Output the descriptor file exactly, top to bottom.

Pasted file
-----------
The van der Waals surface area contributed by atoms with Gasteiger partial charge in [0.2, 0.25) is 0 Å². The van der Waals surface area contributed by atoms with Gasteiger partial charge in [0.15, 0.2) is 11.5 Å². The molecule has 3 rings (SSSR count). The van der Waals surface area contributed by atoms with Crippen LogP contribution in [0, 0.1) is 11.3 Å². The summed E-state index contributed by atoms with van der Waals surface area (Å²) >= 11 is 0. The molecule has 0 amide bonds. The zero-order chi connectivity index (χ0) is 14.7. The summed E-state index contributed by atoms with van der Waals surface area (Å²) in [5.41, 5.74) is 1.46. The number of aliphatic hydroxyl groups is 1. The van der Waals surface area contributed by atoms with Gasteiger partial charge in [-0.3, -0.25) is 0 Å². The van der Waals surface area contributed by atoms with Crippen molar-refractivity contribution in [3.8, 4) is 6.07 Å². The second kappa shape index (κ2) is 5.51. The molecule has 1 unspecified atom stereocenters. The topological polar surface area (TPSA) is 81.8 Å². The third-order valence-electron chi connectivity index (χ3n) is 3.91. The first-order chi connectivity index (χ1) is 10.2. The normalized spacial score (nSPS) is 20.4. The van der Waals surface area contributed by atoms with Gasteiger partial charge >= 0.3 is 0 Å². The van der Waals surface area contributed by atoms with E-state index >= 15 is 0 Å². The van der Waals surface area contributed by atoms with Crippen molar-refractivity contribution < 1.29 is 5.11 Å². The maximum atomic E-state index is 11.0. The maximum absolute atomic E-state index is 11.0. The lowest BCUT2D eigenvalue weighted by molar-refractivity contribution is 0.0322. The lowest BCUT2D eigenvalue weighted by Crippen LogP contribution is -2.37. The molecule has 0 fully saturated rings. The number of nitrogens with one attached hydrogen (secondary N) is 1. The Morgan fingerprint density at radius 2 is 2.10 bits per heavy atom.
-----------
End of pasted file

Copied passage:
The van der Waals surface area contributed by atoms with Gasteiger partial charge in [0.2, 0.25) is 0 Å². The van der Waals surface area contributed by atoms with Gasteiger partial charge in [0.15, 0.2) is 11.5 Å². The molecule has 3 rings (SSSR count). The van der Waals surface area contributed by atoms with Crippen LogP contribution in [0, 0.1) is 11.3 Å². The summed E-state index contributed by atoms with van der Waals surface area (Å²) >= 11 is 0. The molecule has 0 amide bonds. The zero-order chi connectivity index (χ0) is 14.7. The summed E-state index contributed by atoms with van der Waals surface area (Å²) in [5.41, 5.74) is 1.46. The number of aliphatic hydroxyl groups is 1. The van der Waals surface area contributed by atoms with Gasteiger partial charge in [-0.3, -0.25) is 0 Å². The van der Waals surface area contributed by atoms with Crippen molar-refractivity contribution in [3.8, 4) is 6.07 Å². The second kappa shape index (κ2) is 5.51. The molecule has 1 unspecified atom stereocenters. The topological polar surface area (TPSA) is 81.8 Å². The third-order valence-electron chi connectivity index (χ3n) is 3.91. The first-order chi connectivity index (χ1) is 10.2. The normalized spacial score (nSPS) is 20.4. The van der Waals surface area contributed by atoms with Gasteiger partial charge >= 0.3 is 0 Å². The van der Waals surface area contributed by atoms with E-state index >= 15 is 0 Å². The van der Waals surface area contributed by atoms with Crippen molar-refractivity contribution < 1.29 is 5.11 Å². The maximum atomic E-state index is 11.0. The maximum absolute atomic E-state index is 11.0. The lowest BCUT2D eigenvalue weighted by molar-refractivity contribution is 0.0322. The lowest BCUT2D eigenvalue weighted by Crippen LogP contribution is -2.37. The molecule has 0 fully saturated rings. The number of nitrogens with one attached hydrogen (secondary N) is 1. The Morgan fingerprint density at radius 2 is 2.10 bits per heavy atom.